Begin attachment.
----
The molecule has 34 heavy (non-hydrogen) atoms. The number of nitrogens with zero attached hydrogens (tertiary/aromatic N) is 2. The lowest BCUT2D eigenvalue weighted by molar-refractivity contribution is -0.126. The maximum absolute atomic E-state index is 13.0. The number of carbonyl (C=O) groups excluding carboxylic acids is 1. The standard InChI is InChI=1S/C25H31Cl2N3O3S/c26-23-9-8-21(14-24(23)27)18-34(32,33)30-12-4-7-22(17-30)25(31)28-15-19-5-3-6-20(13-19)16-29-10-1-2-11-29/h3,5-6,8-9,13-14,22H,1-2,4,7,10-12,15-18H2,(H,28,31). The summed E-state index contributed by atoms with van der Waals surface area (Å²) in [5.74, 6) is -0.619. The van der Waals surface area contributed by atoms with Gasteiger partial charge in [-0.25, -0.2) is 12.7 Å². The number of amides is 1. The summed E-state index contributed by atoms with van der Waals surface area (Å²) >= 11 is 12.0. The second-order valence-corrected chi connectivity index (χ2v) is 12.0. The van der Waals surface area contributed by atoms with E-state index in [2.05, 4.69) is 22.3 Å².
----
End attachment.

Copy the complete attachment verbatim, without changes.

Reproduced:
The molecule has 34 heavy (non-hydrogen) atoms. The number of nitrogens with zero attached hydrogens (tertiary/aromatic N) is 2. The lowest BCUT2D eigenvalue weighted by molar-refractivity contribution is -0.126. The maximum absolute atomic E-state index is 13.0. The number of carbonyl (C=O) groups excluding carboxylic acids is 1. The standard InChI is InChI=1S/C25H31Cl2N3O3S/c26-23-9-8-21(14-24(23)27)18-34(32,33)30-12-4-7-22(17-30)25(31)28-15-19-5-3-6-20(13-19)16-29-10-1-2-11-29/h3,5-6,8-9,13-14,22H,1-2,4,7,10-12,15-18H2,(H,28,31). The summed E-state index contributed by atoms with van der Waals surface area (Å²) in [5.74, 6) is -0.619. The van der Waals surface area contributed by atoms with Gasteiger partial charge in [-0.25, -0.2) is 12.7 Å². The number of amides is 1. The summed E-state index contributed by atoms with van der Waals surface area (Å²) >= 11 is 12.0. The second-order valence-corrected chi connectivity index (χ2v) is 12.0. The van der Waals surface area contributed by atoms with E-state index in [2.05, 4.69) is 22.3 Å².